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It is Time to Think Differently - Taming the Complexity of IoT Partnering

Posted By Jan Twombly, CSAP and Jeff Shuman, CSAP, PhD | The Rhythm of Business and SMART Partnering, Wednesday, May 4, 2016

The Internet of Things (IoT) is upending partnering “best practices.” One practice is clear: no company succeeds alone. It takes an ecosystem.

This is partnering at a scale, scope, and speed unprecedented until now. It requires creativity and bold experimentation. Companies must learn quickly, iterate strategies, manage complexity, and try new models for value creation, delivery, and capture.

“We know how to partner. We’ve been doing it for 20 years.” These are deadly words when said about partnering for the Internet of Things. The fundamentals of partnering may still apply – or not – but businesses that until now have been relatively un-digitized are discovering tremendous opportunities to rethink their operations and economics. This necessitates partnering:

  • Across industries and sectors
  • With many more companies for any given industry solution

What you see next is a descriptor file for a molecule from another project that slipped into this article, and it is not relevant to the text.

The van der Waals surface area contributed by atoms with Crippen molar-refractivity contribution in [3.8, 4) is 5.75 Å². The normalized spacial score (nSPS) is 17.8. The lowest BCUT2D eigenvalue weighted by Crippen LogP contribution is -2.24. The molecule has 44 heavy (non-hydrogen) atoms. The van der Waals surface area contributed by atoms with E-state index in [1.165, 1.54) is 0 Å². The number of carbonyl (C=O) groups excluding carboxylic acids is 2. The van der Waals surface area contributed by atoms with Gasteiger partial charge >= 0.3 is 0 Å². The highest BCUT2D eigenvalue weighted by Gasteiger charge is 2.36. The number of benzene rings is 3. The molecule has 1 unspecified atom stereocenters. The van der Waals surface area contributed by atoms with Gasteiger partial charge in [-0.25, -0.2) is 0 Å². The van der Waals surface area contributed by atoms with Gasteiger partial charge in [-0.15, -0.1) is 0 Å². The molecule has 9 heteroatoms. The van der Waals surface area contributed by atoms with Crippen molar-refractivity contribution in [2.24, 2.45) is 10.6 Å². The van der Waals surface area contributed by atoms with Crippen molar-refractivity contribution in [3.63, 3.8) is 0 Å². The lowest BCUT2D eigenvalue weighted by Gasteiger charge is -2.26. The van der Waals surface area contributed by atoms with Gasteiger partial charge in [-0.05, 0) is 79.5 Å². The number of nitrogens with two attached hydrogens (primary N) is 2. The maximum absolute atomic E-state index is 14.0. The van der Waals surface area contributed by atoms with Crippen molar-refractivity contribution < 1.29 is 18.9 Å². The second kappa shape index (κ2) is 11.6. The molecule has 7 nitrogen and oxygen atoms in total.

• At a greater speed to assemble and reassemble the right partners for each customer scenario
  • With agility, shifting from orchestrator to participant, sometimes with the same customer
  • In conjunction with “Everything as a Service” business models

Innovate and Experiment

Companies that succeed at building the partnering ecosystem required for the IoT take a page from design thinking: Start with the experience of the end customer and play that back to solution development. Those that succeed think similarly about the partner experience, making it easy to engage and drive down transaction costs. They do not lock onto any specific business or partnering model; rather they experiment and learn which of the assumptions you’ve made are valid and which are invalid and need to be iterated.

Instead of copying what competitors consider “best practices,” companies that remake their partnering capabilities for today’s connected world look for other inspiration. For example, Médicins sans Frontières (Doctors without Borders) assembles teams of medical and logistical professionals when conflict breaks out or there is an epidemic. The network has the ability to quickly assemble and then disband when the work is done because it knows what each partner considers valuable and works to ensure that value is received, thus maintaining willingness to participate and contribute value.